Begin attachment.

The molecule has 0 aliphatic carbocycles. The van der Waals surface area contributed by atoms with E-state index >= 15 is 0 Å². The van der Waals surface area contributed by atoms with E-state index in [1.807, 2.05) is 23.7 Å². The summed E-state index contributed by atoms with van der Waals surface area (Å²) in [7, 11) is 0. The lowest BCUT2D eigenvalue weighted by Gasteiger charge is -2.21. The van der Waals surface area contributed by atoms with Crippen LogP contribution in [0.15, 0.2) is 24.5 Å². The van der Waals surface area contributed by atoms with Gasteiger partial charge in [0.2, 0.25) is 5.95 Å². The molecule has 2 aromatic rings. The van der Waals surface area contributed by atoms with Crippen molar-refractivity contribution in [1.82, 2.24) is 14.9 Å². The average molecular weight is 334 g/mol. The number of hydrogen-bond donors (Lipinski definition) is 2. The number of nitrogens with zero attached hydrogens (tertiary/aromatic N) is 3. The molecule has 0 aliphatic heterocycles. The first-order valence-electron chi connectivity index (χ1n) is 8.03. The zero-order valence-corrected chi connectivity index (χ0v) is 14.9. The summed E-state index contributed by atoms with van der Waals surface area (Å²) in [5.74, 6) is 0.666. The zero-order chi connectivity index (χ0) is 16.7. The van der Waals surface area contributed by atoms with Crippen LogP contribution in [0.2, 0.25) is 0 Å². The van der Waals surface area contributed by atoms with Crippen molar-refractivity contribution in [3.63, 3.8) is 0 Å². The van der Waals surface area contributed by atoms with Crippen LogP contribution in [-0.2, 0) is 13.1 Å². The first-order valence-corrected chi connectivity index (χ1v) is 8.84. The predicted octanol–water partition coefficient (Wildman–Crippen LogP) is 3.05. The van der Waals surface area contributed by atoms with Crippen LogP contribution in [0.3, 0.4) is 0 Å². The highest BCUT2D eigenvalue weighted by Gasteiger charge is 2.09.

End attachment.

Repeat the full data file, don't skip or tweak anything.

The molecule has 0 aliphatic carbocycles. The van der Waals surface area contributed by atoms with E-state index >= 15 is 0 Å². The van der Waals surface area contributed by atoms with E-state index in [1.807, 2.05) is 23.7 Å². The summed E-state index contributed by atoms with van der Waals surface area (Å²) in [7, 11) is 0. The lowest BCUT2D eigenvalue weighted by Gasteiger charge is -2.21. The van der Waals surface area contributed by atoms with Crippen LogP contribution in [0.15, 0.2) is 24.5 Å². The van der Waals surface area contributed by atoms with Gasteiger partial charge in [0.2, 0.25) is 5.95 Å². The molecule has 2 aromatic rings. The van der Waals surface area contributed by atoms with Crippen molar-refractivity contribution in [1.82, 2.24) is 14.9 Å². The average molecular weight is 334 g/mol. The number of hydrogen-bond donors (Lipinski definition) is 2. The number of nitrogens with zero attached hydrogens (tertiary/aromatic N) is 3. The molecule has 0 aliphatic heterocycles. The first-order valence-electron chi connectivity index (χ1n) is 8.03. The zero-order valence-corrected chi connectivity index (χ0v) is 14.9. The summed E-state index contributed by atoms with van der Waals surface area (Å²) in [5.74, 6) is 0.666. The zero-order chi connectivity index (χ0) is 16.7. The van der Waals surface area contributed by atoms with Crippen LogP contribution in [0.2, 0.25) is 0 Å². The van der Waals surface area contributed by atoms with Crippen molar-refractivity contribution in [3.63, 3.8) is 0 Å². The van der Waals surface area contributed by atoms with Crippen LogP contribution in [-0.2, 0) is 13.1 Å². The first-order valence-corrected chi connectivity index (χ1v) is 8.84. The predicted octanol–water partition coefficient (Wildman–Crippen LogP) is 3.05. The van der Waals surface area contributed by atoms with Crippen LogP contribution in [0.3, 0.4) is 0 Å². The highest BCUT2D eigenvalue weighted by Gasteiger charge is 2.09.